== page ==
The functional specification so far just itemises what the solution should do, but it says little about how well it should do it. To make the specification a true yardstick against which the solution can be measured, we need to quantify things.
With numbers against each quantifiable item on the functional list, it becomes a performance specification. It may state, for instance, that the device must operate when the water reaches a temperature within the range 97 °C to 100 °C. Much of this information again comes from the user, and it is surprising how flexible and arbitrary many of these numbers can be. For instance, thermometers for the control of domestic ovens could be specified with an accuracy of ±0.1 °C of reading, and I daresay you'll find someone who'll install one and charge accordingly, but ±5 °C is good enough. Specifications should be prepared and read very carefully, because it is not always easy to distinguish between the 'wish list' or 'guesstimate' numbers and those which really must not be exceeded. The example of the operating temperature of a water-boiler serves to illustrate the point: the 97 °C figure is more flexible than the 100 °C. If the lower limit were reduced to, say, 92 °C, the result would merely be water a little further below boiling point than otherwise. If, however, the upper limit were relaxed to 105 °C, the device may never be triggered as the water will boil away before it reaches that temperature, rendering it (and eventually the boiler itself) useless.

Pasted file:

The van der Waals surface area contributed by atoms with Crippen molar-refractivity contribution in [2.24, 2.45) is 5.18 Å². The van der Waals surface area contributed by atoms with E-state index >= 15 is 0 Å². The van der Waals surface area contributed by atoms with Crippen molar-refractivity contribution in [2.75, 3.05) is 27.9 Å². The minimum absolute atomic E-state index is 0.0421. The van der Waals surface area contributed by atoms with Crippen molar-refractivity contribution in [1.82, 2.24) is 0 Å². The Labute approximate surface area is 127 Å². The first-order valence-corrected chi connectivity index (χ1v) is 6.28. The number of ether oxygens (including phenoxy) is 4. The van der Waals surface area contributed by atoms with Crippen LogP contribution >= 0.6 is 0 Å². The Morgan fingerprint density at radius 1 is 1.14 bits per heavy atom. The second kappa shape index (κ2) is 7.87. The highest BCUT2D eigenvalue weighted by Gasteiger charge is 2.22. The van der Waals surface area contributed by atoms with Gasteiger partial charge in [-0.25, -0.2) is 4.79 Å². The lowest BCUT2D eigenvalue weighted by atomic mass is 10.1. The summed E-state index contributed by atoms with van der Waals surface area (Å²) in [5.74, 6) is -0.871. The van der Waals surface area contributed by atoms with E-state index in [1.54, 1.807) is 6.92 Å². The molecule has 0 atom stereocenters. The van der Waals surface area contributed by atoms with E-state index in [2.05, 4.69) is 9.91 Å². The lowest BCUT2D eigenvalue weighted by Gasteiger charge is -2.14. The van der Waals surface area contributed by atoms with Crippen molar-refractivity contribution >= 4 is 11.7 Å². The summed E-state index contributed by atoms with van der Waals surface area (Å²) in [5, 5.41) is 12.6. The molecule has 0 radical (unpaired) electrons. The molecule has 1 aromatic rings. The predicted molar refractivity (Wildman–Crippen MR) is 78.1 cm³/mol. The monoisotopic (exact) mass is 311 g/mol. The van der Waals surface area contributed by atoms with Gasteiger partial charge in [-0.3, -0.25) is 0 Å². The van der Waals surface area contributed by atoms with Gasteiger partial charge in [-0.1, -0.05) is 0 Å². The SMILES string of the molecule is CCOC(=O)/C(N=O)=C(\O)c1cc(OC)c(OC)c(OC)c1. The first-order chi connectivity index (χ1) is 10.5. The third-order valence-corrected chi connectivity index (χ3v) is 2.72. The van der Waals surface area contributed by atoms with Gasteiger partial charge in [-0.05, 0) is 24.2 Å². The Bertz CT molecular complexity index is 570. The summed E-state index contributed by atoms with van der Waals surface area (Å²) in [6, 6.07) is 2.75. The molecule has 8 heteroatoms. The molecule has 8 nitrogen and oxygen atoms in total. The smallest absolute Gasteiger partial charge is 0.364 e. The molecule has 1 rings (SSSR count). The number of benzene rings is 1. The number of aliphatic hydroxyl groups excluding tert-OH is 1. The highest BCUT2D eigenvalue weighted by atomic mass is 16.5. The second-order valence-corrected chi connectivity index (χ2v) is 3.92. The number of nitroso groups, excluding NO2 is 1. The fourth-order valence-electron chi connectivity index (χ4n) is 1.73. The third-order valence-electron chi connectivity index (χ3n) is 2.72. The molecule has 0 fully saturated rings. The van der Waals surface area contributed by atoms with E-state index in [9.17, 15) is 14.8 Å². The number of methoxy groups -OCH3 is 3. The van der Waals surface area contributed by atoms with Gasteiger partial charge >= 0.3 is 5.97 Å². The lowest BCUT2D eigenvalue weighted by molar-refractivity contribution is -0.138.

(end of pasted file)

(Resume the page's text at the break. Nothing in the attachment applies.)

Armed with this quantitative data, the time has come to generate some ideas. But wait! The engineers can't do this without having in their heads a store of knowledge and understanding of how things work. A mark of a really good engineer is an interest in a wide range of technologies and sciences. This enables them to draw analogies, to transfer ideas from one context to another, and to make rapid but accurate predictions of what will and won't work. It is this kind of holistic approach that enables the innovations by context covered in OpenLearn course T207_1 The engineer as problem-solver: the nature of problems to come about. For the water-boiler device, what is essential is knowledge of how temperature affects different materials and material properties. From this we can begin to propose effects to be exploited in a thermal cut-out.
I want to rule out the use of the approach of using a routine solution at this stage. Of course one could just find a catalogue or website that lists thermal switches that are already on the market. Instead, I am encouraging an innovative approach – and that calls for a deeper knowledge of the effects of temperature.
In Sections 3, 4 and 5, we'll look at temperature effects in detail. Afterwards you will find yourself equipped not only to produce more ideas when you return to the water-boiler, but also to take the next step of evaluating these ideas in terms of their appropriateness for this application.